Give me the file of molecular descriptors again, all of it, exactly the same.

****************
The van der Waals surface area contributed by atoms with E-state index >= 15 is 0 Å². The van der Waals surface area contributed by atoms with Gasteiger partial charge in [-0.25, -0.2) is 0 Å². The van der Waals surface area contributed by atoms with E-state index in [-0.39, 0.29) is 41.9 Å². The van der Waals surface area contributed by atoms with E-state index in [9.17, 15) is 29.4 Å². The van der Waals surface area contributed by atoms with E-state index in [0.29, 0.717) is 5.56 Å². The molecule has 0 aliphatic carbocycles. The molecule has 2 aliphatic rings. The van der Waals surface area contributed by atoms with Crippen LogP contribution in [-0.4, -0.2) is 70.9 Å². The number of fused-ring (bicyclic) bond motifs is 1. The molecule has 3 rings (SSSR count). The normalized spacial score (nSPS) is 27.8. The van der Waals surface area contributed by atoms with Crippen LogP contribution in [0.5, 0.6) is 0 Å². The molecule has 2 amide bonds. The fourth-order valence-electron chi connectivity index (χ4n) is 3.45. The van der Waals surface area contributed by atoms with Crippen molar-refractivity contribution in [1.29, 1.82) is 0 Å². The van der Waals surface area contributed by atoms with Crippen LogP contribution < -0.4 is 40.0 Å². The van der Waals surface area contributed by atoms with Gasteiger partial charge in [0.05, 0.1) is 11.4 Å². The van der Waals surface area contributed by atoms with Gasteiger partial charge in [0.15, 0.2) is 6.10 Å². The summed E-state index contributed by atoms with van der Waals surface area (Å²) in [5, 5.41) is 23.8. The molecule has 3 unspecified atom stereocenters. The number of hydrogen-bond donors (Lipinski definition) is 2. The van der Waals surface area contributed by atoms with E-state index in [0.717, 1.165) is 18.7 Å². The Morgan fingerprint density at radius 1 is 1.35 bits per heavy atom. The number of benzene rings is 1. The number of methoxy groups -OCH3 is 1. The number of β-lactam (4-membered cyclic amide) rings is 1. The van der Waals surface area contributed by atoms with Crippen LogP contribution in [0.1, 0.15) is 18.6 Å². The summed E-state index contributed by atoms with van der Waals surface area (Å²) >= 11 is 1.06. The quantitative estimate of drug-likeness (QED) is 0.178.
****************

The van der Waals surface area contributed by atoms with E-state index >= 15 is 0 Å². The van der Waals surface area contributed by atoms with Gasteiger partial charge in [-0.25, -0.2) is 0 Å². The van der Waals surface area contributed by atoms with E-state index in [-0.39, 0.29) is 41.9 Å². The van der Waals surface area contributed by atoms with E-state index in [9.17, 15) is 29.4 Å². The van der Waals surface area contributed by atoms with E-state index in [0.29, 0.717) is 5.56 Å². The molecule has 0 aliphatic carbocycles. The molecule has 2 aliphatic rings. The van der Waals surface area contributed by atoms with Crippen LogP contribution in [-0.4, -0.2) is 70.9 Å². The number of fused-ring (bicyclic) bond motifs is 1. The molecule has 3 rings (SSSR count). The normalized spacial score (nSPS) is 27.8. The van der Waals surface area contributed by atoms with Crippen LogP contribution in [0.5, 0.6) is 0 Å². The molecule has 2 amide bonds. The fourth-order valence-electron chi connectivity index (χ4n) is 3.45. The van der Waals surface area contributed by atoms with Crippen molar-refractivity contribution in [1.29, 1.82) is 0 Å². The van der Waals surface area contributed by atoms with Crippen LogP contribution < -0.4 is 40.0 Å². The van der Waals surface area contributed by atoms with Gasteiger partial charge in [0.05, 0.1) is 11.4 Å². The van der Waals surface area contributed by atoms with Gasteiger partial charge in [0.15, 0.2) is 6.10 Å². The summed E-state index contributed by atoms with van der Waals surface area (Å²) in [5, 5.41) is 23.8. The molecule has 3 unspecified atom stereocenters. The number of hydrogen-bond donors (Lipinski definition) is 2. The van der Waals surface area contributed by atoms with E-state index in [0.717, 1.165) is 18.7 Å². The Morgan fingerprint density at radius 1 is 1.35 bits per heavy atom. The number of benzene rings is 1. The number of methoxy groups -OCH3 is 1. The number of β-lactam (4-membered cyclic amide) rings is 1. The van der Waals surface area contributed by atoms with Crippen LogP contribution in [0.1, 0.15) is 18.6 Å². The summed E-state index contributed by atoms with van der Waals surface area (Å²) >= 11 is 1.06. The quantitative estimate of drug-likeness (QED) is 0.178.